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Lost-time injuries, illnesses total 1.3 million in 2003

A total of 1.3 million injuries and illnesses in private industry required recuperation away from work beyond the day of the incident in 2003, according the Bureau of Labor Statistics.

The three occupations with the greatest number of such injuries and illnesses were laborers and material movers; heavy and tractor-trailer truck drivers; and nursing aides, orderlies and attendants.

Sprains and strains, most often involving the back, accounted for 43 percent of injuries and illnesses resulting in days away from work in 2003. When sprains and strains, bruises and contusions, cuts and lacerations, and fractures are combined, they accounted for nearly two-thirds of the cases with days away from work.

Acting OSHA administrator Johnathan Snare said the data -- along with the 7 percent decline in workplace injuries and illnesses from 2002 to 2003 that BLS reported last December -- "validates OSHA's policy of targeting outreach and enforcement resources where they will have the most impact. This data tells us our strategic management plan is on the right track".

Selected highlights from the report, which was released March 20, include:

  • Of the major occupational groups, transportation and material moving occupations reported the most days away from work due to injuries and illnesses.
  • Heavy truck drivers suffered a large portion of their injuries due to transportation accidents and falls.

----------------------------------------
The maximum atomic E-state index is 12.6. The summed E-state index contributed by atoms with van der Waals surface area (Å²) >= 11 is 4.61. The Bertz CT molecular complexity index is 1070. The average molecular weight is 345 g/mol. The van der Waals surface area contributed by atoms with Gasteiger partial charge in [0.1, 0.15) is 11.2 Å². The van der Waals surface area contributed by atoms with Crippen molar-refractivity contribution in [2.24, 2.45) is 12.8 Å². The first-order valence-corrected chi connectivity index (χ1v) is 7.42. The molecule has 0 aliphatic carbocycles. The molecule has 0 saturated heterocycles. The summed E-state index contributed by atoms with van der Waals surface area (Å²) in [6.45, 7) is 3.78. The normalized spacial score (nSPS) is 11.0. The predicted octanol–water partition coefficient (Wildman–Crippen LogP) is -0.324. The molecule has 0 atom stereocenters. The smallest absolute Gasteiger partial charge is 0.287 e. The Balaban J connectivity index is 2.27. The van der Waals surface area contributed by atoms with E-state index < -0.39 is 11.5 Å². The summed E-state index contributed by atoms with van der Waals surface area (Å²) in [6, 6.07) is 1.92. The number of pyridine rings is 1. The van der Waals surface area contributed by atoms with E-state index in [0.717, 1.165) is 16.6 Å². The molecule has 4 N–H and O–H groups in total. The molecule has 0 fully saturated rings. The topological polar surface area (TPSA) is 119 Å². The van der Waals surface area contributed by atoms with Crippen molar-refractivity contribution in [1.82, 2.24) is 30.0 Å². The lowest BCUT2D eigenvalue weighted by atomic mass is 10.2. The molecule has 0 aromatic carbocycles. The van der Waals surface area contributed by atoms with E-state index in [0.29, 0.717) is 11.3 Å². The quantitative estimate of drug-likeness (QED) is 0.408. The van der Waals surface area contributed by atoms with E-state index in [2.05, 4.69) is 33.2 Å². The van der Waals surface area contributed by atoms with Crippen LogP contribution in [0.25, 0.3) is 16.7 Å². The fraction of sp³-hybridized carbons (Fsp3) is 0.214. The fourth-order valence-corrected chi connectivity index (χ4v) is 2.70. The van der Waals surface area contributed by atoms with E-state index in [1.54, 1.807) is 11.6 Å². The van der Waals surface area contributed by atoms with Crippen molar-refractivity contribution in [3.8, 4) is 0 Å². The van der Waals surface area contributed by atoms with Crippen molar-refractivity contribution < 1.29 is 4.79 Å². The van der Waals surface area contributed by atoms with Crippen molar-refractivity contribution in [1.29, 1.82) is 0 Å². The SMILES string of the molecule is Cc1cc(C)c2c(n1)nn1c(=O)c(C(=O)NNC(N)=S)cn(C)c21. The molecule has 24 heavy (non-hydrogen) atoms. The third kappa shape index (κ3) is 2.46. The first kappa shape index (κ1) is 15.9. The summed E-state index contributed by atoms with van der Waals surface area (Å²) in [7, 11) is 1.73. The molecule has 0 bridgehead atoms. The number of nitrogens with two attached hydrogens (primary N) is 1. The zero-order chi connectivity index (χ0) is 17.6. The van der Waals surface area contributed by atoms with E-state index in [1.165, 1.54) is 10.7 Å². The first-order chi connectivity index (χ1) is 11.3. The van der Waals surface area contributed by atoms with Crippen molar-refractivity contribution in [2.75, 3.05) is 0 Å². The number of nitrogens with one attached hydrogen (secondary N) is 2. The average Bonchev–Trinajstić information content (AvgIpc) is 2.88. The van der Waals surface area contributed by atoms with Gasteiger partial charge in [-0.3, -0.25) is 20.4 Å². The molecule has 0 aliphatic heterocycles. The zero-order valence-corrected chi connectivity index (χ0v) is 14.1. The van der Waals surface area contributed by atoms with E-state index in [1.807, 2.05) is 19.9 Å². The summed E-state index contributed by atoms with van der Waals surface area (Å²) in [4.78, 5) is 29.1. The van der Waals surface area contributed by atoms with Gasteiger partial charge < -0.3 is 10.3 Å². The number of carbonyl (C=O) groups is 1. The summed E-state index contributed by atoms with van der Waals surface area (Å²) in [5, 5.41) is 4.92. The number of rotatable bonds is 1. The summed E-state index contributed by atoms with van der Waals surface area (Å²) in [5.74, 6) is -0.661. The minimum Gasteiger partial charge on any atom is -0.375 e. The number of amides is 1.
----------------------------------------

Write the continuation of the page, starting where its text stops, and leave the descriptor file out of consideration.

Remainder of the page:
• 91 percent of the 56,820 injured nursing aides and related workers were women--suffering predominantly from sprains and strains to their truck due to overexertion related to lifting or moving patients.
  • Injuries and illnesses to workers 25 to 54 years old accounted for almost three-quarters of all injured workers, about the same as their share of hours worked in 2003. Workers 20 to 24 years old and workers 55 to 64 years old had 11 percent and 10 percent, respectively, of the injuries and illnesses.
  • Men accounted for 65 percent of the total cases with days away from work--which is higher than their share of hours worked.
  • Employees with one to five years of service with their employer accounted for 37 percent of all injuries and illnesses sustained, higher than their 31 percent share of employment.
  • The 8 a.m. to noon period accounted for 30 percent of all injuries and illnesses with days away from work. The noon to 4 p.m. period accounted for an additional 23 percent of the cases.
  • Injuries and illnesses with days away from work were evenly distributed between Monday and Friday.
  • Injuries to the shoulder resulted in the longest absences from work--a median of 18 days, followed by injuries to the wrist--a median of 17 days.